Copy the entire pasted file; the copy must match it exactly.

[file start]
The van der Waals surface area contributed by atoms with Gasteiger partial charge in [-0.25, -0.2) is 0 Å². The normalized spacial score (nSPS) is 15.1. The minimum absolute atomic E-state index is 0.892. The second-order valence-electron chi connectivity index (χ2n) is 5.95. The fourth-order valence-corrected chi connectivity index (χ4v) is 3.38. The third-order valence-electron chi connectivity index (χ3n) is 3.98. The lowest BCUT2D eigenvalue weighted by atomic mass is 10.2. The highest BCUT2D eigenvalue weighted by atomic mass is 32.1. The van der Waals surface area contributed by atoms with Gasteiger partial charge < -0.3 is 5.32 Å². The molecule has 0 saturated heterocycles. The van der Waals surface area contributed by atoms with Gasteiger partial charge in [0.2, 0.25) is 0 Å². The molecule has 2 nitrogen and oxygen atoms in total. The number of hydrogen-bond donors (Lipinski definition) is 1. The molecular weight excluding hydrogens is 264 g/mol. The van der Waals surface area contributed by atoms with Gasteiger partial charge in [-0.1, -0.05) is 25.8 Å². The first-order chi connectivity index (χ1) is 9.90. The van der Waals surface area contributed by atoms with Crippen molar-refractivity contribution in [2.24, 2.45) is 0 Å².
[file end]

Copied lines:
The van der Waals surface area contributed by atoms with Gasteiger partial charge in [-0.25, -0.2) is 0 Å². The normalized spacial score (nSPS) is 15.1. The minimum absolute atomic E-state index is 0.892. The second-order valence-electron chi connectivity index (χ2n) is 5.95. The fourth-order valence-corrected chi connectivity index (χ4v) is 3.38. The third-order valence-electron chi connectivity index (χ3n) is 3.98. The lowest BCUT2D eigenvalue weighted by atomic mass is 10.2. The highest BCUT2D eigenvalue weighted by atomic mass is 32.1. The van der Waals surface area contributed by atoms with Gasteiger partial charge < -0.3 is 5.32 Å². The molecule has 0 saturated heterocycles. The van der Waals surface area contributed by atoms with Gasteiger partial charge in [0.2, 0.25) is 0 Å². The molecule has 2 nitrogen and oxygen atoms in total. The number of hydrogen-bond donors (Lipinski definition) is 1. The molecular weight excluding hydrogens is 264 g/mol. The van der Waals surface area contributed by atoms with Gasteiger partial charge in [-0.1, -0.05) is 25.8 Å². The first-order chi connectivity index (χ1) is 9.90. The van der Waals surface area contributed by atoms with Crippen molar-refractivity contribution in [2.24, 2.45) is 0 Å².